Right to Remain Silenced

Over fifty years ago, a local branch of the NAACP began to boycott white-owned businesses in Clairborne County, Mississippi. The goal of this boycott was for white merchants to meet the NAACP’S demands advancing racial justice and equality. In response, many of the white business-owners banded together and sued the NAACP and other participating individuals and organizations for the loss in revenue. The case ultimately went to the Supreme Court which held that boycott constitutes a form of protected free speech.

Except in the case of Palestine

Today, we see the right to boycott routinely undermined in the case of individuals who participate in the Boycott, Divest, Sanctions (BDS) movement. Self-described as a “Palestinian-led movement for freedom, justice and equality,” the BDS movement “upholds the simple principle that Palestinians are entitled to the same rights as the rest of humanity. “Inspired by the South African anti-apartheid movement, the BDS call urges action to pressure Israel to comply with international law.”

About a month ago, a small town in Texas made hurricane relief conditioned on beneficiaries verifying that they do not boycott Israel. Dickinson, Texas is requiring individuals applying for grants to help rebuild homes and businesses damaged by Hurricane Harvey to pledge that they will not boycott Israel for the duration of the grant. Dickinson is not alone in taking anti-BDS action. The state of Texas passed a law earlier this year that forbids the state from contracting with any entity that boycotts Israel. Other major cities in Texas have followed suit. Those contracting with the City of Austin must provide written certification that they are not boycotting Israel. Those contracting with Galveston for neighborhood projects must verify that they are not boycotting Israel. Those contracting with the Early Childhood Education Municipal Development Corporation for the City of San Antonio must provide written certification that they are not boycotting Israel.

Kansas has made similar moves, passing a law that requires all government contractors to provide written certification that they are not participating in boycotts against Israel. Esther Koontz, as recently become a victim of this law. Encouraged by members of her church, the Mennonite Church USA, Ms. Koontz began to boycott companies operating in illegal settlements in Israel. As a result, Ms. Koontz, a curriculum developer and math teacher, is unable to obtain a contract with the state to train teachers, a position for which she is qualified. The ACLU view this law as a clear violation of the First Amendment and has filed a federal lawsuit on behalf of Ms. Koontz earlier this month.

Magically, BDS seems to be the one thing that both Democrats and Republican can agree on. All 50 U.S. governors and the mayor of D.C. have signed onto the “Governors Against BDS” initiative. Meanwhile, Congress has introduced a bipartisan federal bill that would make it a felony for Americans to support boycott of Israel. The Israel Anti-Boycott Bill (S. 720, HR.1697)  will make the minimum civil penalty a $250,000 fine. The maximum criminal penalty is $1 million and 20 years in prison. The bill is supported by 50 senators and 266 representatives.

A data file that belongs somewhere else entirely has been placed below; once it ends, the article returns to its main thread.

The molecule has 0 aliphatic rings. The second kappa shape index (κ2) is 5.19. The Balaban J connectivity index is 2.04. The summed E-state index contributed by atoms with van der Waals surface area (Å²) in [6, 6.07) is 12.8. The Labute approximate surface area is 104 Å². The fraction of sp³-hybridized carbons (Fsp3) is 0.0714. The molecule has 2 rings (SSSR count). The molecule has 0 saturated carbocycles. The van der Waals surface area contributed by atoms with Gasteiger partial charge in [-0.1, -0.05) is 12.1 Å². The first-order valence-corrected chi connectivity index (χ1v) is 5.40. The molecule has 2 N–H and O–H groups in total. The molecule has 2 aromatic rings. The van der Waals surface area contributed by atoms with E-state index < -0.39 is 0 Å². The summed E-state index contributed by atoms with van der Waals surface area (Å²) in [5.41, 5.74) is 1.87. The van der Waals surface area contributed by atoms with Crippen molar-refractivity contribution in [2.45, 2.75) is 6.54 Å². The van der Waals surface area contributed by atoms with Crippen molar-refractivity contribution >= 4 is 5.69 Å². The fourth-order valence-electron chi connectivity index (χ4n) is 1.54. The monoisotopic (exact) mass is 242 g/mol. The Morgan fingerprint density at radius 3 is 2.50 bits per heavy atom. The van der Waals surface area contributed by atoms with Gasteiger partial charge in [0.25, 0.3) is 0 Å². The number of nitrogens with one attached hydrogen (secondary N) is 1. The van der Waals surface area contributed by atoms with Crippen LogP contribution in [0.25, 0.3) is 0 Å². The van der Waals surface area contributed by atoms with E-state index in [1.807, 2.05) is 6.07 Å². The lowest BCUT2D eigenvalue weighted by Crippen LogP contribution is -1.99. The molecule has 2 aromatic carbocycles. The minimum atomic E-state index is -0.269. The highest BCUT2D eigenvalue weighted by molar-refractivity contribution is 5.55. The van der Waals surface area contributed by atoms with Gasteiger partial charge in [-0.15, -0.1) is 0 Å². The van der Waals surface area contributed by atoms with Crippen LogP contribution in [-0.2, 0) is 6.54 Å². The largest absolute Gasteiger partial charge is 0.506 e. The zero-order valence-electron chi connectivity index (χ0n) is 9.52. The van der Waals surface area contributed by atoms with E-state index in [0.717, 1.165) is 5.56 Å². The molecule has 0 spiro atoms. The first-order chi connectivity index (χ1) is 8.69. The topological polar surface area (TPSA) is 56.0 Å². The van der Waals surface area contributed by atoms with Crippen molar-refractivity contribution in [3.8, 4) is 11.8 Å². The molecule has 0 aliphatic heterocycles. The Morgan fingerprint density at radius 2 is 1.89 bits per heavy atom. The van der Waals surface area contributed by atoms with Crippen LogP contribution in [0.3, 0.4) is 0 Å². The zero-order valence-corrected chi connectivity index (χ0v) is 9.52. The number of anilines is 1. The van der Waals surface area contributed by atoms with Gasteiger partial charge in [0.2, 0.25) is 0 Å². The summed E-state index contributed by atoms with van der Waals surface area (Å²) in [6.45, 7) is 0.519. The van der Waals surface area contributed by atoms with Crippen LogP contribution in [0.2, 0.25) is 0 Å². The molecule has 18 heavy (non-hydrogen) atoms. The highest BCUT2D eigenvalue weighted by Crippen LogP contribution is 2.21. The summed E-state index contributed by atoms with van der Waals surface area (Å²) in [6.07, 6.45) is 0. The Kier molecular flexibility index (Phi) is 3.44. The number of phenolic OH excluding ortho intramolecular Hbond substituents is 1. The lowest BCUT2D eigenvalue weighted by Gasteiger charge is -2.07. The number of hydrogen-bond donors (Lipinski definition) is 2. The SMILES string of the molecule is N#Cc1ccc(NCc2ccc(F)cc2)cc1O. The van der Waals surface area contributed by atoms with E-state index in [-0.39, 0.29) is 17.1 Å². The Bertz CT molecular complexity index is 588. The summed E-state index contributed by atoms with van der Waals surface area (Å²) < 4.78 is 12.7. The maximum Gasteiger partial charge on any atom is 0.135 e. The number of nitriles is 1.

The criminalization of those boycotting Israel and expressing political support for Palestine is a pervasive problem in the United States. The Center for Constitutional Rights and Palestine Legal in September 2015 released a report documenting the widespread incidences of political suppression of those advocating for Palestinian human rights. Of the 300 incidents investigated between January 2014 and June 2015, 85% targeted students and professors on over 65 campuses. Universities, government institutions, Israel advocacy groups, and other entities use tactics including “event cancellations, baseless legal complaints, administrative disciplinary actions, firings, and false and inflammatory accusations of terrorism and antisemitism.” One of the most intense examples of intimidation is Canary Mission, an anonymously-run website solely dedicated to blacklisting activists who participate in Palestinian human rights advocacy such as BDS. This makes lists of over a thousand individuals, posting their names, pictures, extensive biographical data, screenshots of their twitter accounts, links to their websites, blogs, etc. Canary Mission ensures that whenever any of these individuals are googled, e.g., by a potential employer, their name will be found on this list accusing them of “promoting the hatred of the USA, Israel, and Jews.”

This year seems set on becoming the year that the United States will take this suppression above the level of civil society, private institutions, and universities to the level of the government. This move is deeply troubling. And the lack of outrage in response to an extreme degradation of one of our core civil rights? Even more troubling.

Let us not forget the significance of boycott as a tool of political action. Boycotts have been crucial in advancing racial justice. Boycotts were crucial to the struggle against apartheid in South Africa. Boycotts have been critical in our own history with the struggle for racial justice. After all, the legal constitutional right to boycott was established in a case where the NAACP was struggling against racism. Boycott was central to one of the most famous U.S. civil rights campaigns, the Montgomery Bus Boycotts. Boycott in addition to being a fundamental right, is indispensable in the fight for justice. Now, we are witnessing this right being increasingly violated and deteriorated by our government. We cannot afford to stand by idly.